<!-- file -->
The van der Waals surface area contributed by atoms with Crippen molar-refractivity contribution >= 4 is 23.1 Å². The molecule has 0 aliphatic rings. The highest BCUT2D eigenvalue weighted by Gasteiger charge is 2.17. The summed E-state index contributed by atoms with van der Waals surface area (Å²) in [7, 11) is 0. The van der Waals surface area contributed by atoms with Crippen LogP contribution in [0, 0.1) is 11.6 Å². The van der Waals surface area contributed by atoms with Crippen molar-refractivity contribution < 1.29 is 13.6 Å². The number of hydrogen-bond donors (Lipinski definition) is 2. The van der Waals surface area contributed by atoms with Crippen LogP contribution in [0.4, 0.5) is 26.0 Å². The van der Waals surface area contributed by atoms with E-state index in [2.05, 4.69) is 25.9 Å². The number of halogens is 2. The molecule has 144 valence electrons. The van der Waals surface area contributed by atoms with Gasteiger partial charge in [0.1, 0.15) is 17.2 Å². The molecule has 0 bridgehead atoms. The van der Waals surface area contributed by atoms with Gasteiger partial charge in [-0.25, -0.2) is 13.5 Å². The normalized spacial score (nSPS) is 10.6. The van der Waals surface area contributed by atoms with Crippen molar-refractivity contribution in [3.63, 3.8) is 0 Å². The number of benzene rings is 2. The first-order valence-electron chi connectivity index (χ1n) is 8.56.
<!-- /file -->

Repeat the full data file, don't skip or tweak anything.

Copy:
The van der Waals surface area contributed by atoms with Crippen molar-refractivity contribution >= 4 is 23.1 Å². The molecule has 0 aliphatic rings. The highest BCUT2D eigenvalue weighted by Gasteiger charge is 2.17. The summed E-state index contributed by atoms with van der Waals surface area (Å²) in [7, 11) is 0. The van der Waals surface area contributed by atoms with Crippen LogP contribution in [0, 0.1) is 11.6 Å². The van der Waals surface area contributed by atoms with Crippen molar-refractivity contribution < 1.29 is 13.6 Å². The number of hydrogen-bond donors (Lipinski definition) is 2. The van der Waals surface area contributed by atoms with Crippen LogP contribution in [0.4, 0.5) is 26.0 Å². The van der Waals surface area contributed by atoms with E-state index in [2.05, 4.69) is 25.9 Å². The number of halogens is 2. The molecule has 144 valence electrons. The van der Waals surface area contributed by atoms with Gasteiger partial charge in [0.1, 0.15) is 17.2 Å². The molecule has 0 bridgehead atoms. The van der Waals surface area contributed by atoms with Gasteiger partial charge in [-0.25, -0.2) is 13.5 Å². The normalized spacial score (nSPS) is 10.6. The van der Waals surface area contributed by atoms with Crippen molar-refractivity contribution in [3.63, 3.8) is 0 Å². The number of benzene rings is 2. The first-order valence-electron chi connectivity index (χ1n) is 8.56.